OTTAWA - The Canadian economy slowed to a 2.4 per cent growth rate in the last three months of 2014 — but still performed better than a consensus of experts had expected.
Statistics Canada's stronger than anticipated reading during the period of falling oil prices is yet another sign the central bank could abstain from cutting its key interest rate when it makes its decision Wednesday.
The annualized growth rate for the fourth quarter of 2014 was close to the Bank of Canada's 2.5 per cent prediction, but beat economists' call of 2.0 per cent, according to Thomson Reuters.
Led by gains in manufacturing, the gross domestic product moved upward in December by 0.3 per cent compared with the previous month, which was higher than economist expectations of 0.2 per cent.
Statistics Canada found the oil and gas extraction sector was among the primary contributors to growth in the last three months of 2014, although it dropped off in the final two months of the year.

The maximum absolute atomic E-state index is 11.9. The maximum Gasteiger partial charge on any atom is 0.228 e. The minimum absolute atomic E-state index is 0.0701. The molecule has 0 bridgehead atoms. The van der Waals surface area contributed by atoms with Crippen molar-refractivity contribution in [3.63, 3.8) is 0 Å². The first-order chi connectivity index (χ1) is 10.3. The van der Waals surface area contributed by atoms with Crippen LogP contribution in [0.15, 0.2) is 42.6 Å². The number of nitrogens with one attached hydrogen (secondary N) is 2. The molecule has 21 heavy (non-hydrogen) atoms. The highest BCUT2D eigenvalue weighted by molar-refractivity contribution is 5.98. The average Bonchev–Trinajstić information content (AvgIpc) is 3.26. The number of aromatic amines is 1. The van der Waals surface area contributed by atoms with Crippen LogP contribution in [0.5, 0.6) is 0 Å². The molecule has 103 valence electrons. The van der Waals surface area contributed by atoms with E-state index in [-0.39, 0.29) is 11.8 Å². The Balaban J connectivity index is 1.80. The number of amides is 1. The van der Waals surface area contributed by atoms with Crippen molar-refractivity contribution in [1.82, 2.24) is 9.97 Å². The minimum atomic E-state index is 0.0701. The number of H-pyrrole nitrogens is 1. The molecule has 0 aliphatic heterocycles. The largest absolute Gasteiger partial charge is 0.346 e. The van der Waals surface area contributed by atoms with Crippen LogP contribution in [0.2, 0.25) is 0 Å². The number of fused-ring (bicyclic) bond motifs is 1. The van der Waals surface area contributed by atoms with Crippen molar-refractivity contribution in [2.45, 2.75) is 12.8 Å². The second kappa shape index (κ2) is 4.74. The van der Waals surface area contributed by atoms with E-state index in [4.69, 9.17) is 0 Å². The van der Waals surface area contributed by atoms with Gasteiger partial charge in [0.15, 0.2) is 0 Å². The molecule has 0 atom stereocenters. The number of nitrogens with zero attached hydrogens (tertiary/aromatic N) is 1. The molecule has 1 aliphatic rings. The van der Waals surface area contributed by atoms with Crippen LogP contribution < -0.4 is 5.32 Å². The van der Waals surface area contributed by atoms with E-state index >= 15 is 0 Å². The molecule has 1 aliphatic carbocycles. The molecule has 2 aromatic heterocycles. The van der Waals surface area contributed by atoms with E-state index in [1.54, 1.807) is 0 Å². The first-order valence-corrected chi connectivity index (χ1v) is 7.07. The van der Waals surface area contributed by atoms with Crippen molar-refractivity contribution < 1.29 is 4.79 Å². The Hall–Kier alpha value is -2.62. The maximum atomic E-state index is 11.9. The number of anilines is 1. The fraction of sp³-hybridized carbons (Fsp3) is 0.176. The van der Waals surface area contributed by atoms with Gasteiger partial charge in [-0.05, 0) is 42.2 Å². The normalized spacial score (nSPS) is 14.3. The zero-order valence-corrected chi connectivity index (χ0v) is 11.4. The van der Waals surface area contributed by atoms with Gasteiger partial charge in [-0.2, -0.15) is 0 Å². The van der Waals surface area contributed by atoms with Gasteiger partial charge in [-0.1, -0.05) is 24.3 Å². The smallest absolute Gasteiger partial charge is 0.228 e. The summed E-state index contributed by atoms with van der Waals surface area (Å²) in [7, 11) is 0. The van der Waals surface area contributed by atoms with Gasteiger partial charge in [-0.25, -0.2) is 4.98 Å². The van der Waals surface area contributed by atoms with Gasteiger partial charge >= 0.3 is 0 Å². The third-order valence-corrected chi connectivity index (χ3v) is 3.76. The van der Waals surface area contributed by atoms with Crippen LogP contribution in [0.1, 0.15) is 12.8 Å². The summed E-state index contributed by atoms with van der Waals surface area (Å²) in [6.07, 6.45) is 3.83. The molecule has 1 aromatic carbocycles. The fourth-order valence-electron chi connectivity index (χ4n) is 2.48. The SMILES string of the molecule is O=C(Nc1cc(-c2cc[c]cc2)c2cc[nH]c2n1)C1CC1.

Last week, Bank of Canada governor Stephen Poloz said January's surprise rate cut bought him time to assess how a plunge in oil prices might affect the economy leading to speculation he would not cut rates this month as many had predicted.
The central bank stunned markets in January when it dropped rates by a quarter of a percentage point to 0.75 per cent.
At the time, Poloz said the cut would buy insurance amid low crude prices that were "unambiguously negative" for the economy.
The latest Statistics Canada inflation data, also released last week, was higher than Bank of Canada had predicted — further dampening expectations of another cut.
Also on HuffPost: